The government's plans would see prohibitions limiting large stores from opening on Sundays for more than six hours lifted in certain circumstances. The decision would be devolved to local leaders across England and Wales (Scotland and Ireland already have powers over Sunday trading devolved to their regional parliaments).
The Government is studiously avoiding prescribing how devolution and integration should happen - but it is already clear that those who are thinking bigger than just their own local area will be more successful in their negotiations. So yes, fight for more power for your local area - but to maximise your 'devolution dividend', you must be ready to share it.
We know that devolution can't just be a shift from Whitehall to the town hall. We want to see powers available to local communities and public service users so they can control the things that matter most to them. This is a chance to open up politics and renew our democracy. It requires a real commitment to letting go across every part of Government - a commitment that, sadly, is still sorely lacking from the Tories.
New Labour leader Jeremy Corbyn has promised a new kind of politics. He has promised to build an inclusive party that engages with those who have been turned off politics. Moreover, he represents the forefront of anti-austerity politics. Britain under Corbyn would reverse cuts and engage in a new round of public spending.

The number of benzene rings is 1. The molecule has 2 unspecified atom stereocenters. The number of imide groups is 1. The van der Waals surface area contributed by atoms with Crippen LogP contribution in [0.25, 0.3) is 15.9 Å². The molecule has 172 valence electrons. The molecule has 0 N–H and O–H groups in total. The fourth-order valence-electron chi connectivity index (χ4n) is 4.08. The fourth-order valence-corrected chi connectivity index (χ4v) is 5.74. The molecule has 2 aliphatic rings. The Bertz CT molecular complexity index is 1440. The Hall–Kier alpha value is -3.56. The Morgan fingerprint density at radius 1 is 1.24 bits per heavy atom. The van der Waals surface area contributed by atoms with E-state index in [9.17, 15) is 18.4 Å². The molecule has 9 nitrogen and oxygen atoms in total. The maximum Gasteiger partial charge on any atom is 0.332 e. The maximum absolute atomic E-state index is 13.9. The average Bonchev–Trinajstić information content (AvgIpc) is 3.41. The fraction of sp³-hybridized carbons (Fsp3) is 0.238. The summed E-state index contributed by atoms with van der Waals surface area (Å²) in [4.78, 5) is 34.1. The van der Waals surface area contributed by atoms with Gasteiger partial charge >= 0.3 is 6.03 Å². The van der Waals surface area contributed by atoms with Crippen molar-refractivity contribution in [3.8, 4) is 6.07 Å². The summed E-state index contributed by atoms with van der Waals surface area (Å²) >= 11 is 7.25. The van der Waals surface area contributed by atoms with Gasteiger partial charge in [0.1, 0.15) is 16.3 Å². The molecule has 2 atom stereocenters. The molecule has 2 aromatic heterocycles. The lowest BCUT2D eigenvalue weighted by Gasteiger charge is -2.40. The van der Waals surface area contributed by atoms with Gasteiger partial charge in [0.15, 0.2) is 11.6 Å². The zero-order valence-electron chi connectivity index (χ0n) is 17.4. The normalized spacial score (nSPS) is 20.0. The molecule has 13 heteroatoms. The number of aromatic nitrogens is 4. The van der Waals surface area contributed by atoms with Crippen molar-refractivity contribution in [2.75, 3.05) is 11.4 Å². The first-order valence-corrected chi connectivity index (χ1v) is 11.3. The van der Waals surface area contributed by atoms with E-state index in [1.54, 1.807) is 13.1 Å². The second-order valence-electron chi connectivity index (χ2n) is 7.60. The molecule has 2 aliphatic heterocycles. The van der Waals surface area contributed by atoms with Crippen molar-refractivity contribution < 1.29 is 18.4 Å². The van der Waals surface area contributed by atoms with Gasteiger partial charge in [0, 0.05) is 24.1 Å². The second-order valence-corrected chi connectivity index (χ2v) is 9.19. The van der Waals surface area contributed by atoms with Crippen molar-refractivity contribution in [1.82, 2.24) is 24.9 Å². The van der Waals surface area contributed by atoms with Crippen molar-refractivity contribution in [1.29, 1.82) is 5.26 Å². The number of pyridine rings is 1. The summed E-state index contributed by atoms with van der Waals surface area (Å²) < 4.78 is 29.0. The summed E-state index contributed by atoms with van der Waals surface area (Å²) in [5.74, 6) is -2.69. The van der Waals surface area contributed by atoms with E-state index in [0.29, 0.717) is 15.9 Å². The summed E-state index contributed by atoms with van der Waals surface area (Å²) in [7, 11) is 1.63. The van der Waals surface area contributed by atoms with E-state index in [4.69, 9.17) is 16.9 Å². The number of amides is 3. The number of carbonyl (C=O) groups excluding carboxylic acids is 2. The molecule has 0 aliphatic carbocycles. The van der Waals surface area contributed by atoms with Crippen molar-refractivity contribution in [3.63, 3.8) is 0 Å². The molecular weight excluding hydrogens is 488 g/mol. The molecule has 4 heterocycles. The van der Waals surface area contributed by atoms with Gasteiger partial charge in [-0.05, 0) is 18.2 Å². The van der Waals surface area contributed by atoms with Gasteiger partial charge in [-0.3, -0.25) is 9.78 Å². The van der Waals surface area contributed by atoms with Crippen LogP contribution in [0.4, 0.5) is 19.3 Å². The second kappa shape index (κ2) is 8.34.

The price of land for commercial and residential purposes in London is approaching the point of acting as a drag on the city's development. How long before we start to hear common complaints that graduates are leaving London to start a career and family outside of the capital, resulting in a skills shortage which threatens London's reputation? It might be sooner than you think.
it is important to recognise that changes need to be made in Westminster too, and England's voice should be strengthened when it comes to English only matters. However, David Cameron has proposed fundamental Constitutional changes, and is proposing to introduce them in two weeks' time, using a little known parliamentary procedure... This is no way to make profound constitutional change. It is an outrage the Government thinks it is.
Labour's defeat in Scotland was a political event of seismic proportions. The message of the defeat was that we had lost the trust of thousands of voters. It was not that they necessarily disliked what we were saying; but we had lost the right to be heard. If we want to be heard again, we need to regain their trust. I will work day and night to ensure that we do.